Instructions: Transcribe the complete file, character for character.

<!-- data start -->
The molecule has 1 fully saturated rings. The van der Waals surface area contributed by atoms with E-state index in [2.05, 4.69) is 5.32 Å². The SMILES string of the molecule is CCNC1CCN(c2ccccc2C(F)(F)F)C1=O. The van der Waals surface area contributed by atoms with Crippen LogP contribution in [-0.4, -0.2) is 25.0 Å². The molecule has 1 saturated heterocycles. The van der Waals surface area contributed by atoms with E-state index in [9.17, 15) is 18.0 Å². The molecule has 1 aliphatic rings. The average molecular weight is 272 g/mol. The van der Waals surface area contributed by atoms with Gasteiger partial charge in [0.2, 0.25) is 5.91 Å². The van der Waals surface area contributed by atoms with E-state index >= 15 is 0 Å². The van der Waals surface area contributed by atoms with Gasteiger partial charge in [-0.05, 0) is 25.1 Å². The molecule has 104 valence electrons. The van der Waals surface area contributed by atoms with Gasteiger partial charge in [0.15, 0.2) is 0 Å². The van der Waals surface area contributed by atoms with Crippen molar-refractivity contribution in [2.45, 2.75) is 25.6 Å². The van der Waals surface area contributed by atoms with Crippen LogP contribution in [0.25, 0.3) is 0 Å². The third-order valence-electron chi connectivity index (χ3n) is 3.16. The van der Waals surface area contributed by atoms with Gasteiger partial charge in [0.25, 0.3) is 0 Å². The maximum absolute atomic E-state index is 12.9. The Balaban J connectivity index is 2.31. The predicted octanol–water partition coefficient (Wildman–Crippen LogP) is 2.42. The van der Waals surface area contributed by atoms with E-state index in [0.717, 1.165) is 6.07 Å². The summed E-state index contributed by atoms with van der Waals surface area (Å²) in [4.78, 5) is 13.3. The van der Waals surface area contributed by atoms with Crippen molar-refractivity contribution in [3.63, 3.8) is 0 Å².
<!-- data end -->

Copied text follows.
The molecule has 1 fully saturated rings. The van der Waals surface area contributed by atoms with E-state index in [2.05, 4.69) is 5.32 Å². The SMILES string of the molecule is CCNC1CCN(c2ccccc2C(F)(F)F)C1=O. The van der Waals surface area contributed by atoms with Crippen LogP contribution in [-0.4, -0.2) is 25.0 Å². The molecule has 1 saturated heterocycles. The van der Waals surface area contributed by atoms with E-state index in [9.17, 15) is 18.0 Å². The molecule has 1 aliphatic rings. The average molecular weight is 272 g/mol. The van der Waals surface area contributed by atoms with Gasteiger partial charge in [0.2, 0.25) is 5.91 Å². The van der Waals surface area contributed by atoms with E-state index >= 15 is 0 Å². The van der Waals surface area contributed by atoms with Gasteiger partial charge in [-0.05, 0) is 25.1 Å². The molecule has 104 valence electrons. The van der Waals surface area contributed by atoms with Gasteiger partial charge in [0.15, 0.2) is 0 Å². The van der Waals surface area contributed by atoms with Crippen molar-refractivity contribution in [2.45, 2.75) is 25.6 Å². The van der Waals surface area contributed by atoms with Crippen LogP contribution in [0.25, 0.3) is 0 Å². The third-order valence-electron chi connectivity index (χ3n) is 3.16. The van der Waals surface area contributed by atoms with Gasteiger partial charge in [0.25, 0.3) is 0 Å². The maximum absolute atomic E-state index is 12.9. The Balaban J connectivity index is 2.31. The predicted octanol–water partition coefficient (Wildman–Crippen LogP) is 2.42. The van der Waals surface area contributed by atoms with E-state index in [0.717, 1.165) is 6.07 Å². The summed E-state index contributed by atoms with van der Waals surface area (Å²) in [4.78, 5) is 13.3. The van der Waals surface area contributed by atoms with Crippen molar-refractivity contribution in [3.63, 3.8) is 0 Å².